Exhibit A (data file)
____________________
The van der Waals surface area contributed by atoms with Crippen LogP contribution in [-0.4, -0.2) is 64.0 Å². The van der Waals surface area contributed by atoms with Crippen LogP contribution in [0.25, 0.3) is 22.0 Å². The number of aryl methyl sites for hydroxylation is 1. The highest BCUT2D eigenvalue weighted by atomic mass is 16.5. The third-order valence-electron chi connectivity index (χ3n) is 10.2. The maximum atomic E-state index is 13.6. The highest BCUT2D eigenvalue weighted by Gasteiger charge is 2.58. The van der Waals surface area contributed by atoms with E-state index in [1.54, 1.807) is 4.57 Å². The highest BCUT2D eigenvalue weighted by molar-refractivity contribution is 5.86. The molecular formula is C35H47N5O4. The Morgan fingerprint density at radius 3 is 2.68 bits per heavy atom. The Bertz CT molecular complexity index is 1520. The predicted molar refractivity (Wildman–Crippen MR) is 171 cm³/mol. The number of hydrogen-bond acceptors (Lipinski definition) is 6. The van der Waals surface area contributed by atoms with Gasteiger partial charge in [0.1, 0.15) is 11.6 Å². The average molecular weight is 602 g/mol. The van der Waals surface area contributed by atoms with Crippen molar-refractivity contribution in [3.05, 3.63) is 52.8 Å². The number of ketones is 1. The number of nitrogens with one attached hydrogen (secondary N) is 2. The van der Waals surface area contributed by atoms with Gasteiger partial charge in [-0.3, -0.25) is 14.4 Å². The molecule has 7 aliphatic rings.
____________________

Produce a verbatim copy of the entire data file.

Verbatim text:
The van der Waals surface area contributed by atoms with Crippen LogP contribution in [-0.4, -0.2) is 64.0 Å². The van der Waals surface area contributed by atoms with Crippen LogP contribution in [0.25, 0.3) is 22.0 Å². The number of aryl methyl sites for hydroxylation is 1. The highest BCUT2D eigenvalue weighted by atomic mass is 16.5. The third-order valence-electron chi connectivity index (χ3n) is 10.2. The maximum atomic E-state index is 13.6. The highest BCUT2D eigenvalue weighted by Gasteiger charge is 2.58. The van der Waals surface area contributed by atoms with E-state index in [1.54, 1.807) is 4.57 Å². The highest BCUT2D eigenvalue weighted by molar-refractivity contribution is 5.86. The molecular formula is C35H47N5O4. The Morgan fingerprint density at radius 3 is 2.68 bits per heavy atom. The Bertz CT molecular complexity index is 1520. The predicted molar refractivity (Wildman–Crippen MR) is 171 cm³/mol. The number of hydrogen-bond acceptors (Lipinski definition) is 6. The van der Waals surface area contributed by atoms with Gasteiger partial charge in [0.1, 0.15) is 11.6 Å². The average molecular weight is 602 g/mol. The van der Waals surface area contributed by atoms with Crippen molar-refractivity contribution in [3.05, 3.63) is 52.8 Å². The number of ketones is 1. The number of nitrogens with one attached hydrogen (secondary N) is 2. The van der Waals surface area contributed by atoms with Gasteiger partial charge in [-0.3, -0.25) is 14.4 Å². The molecule has 7 aliphatic rings.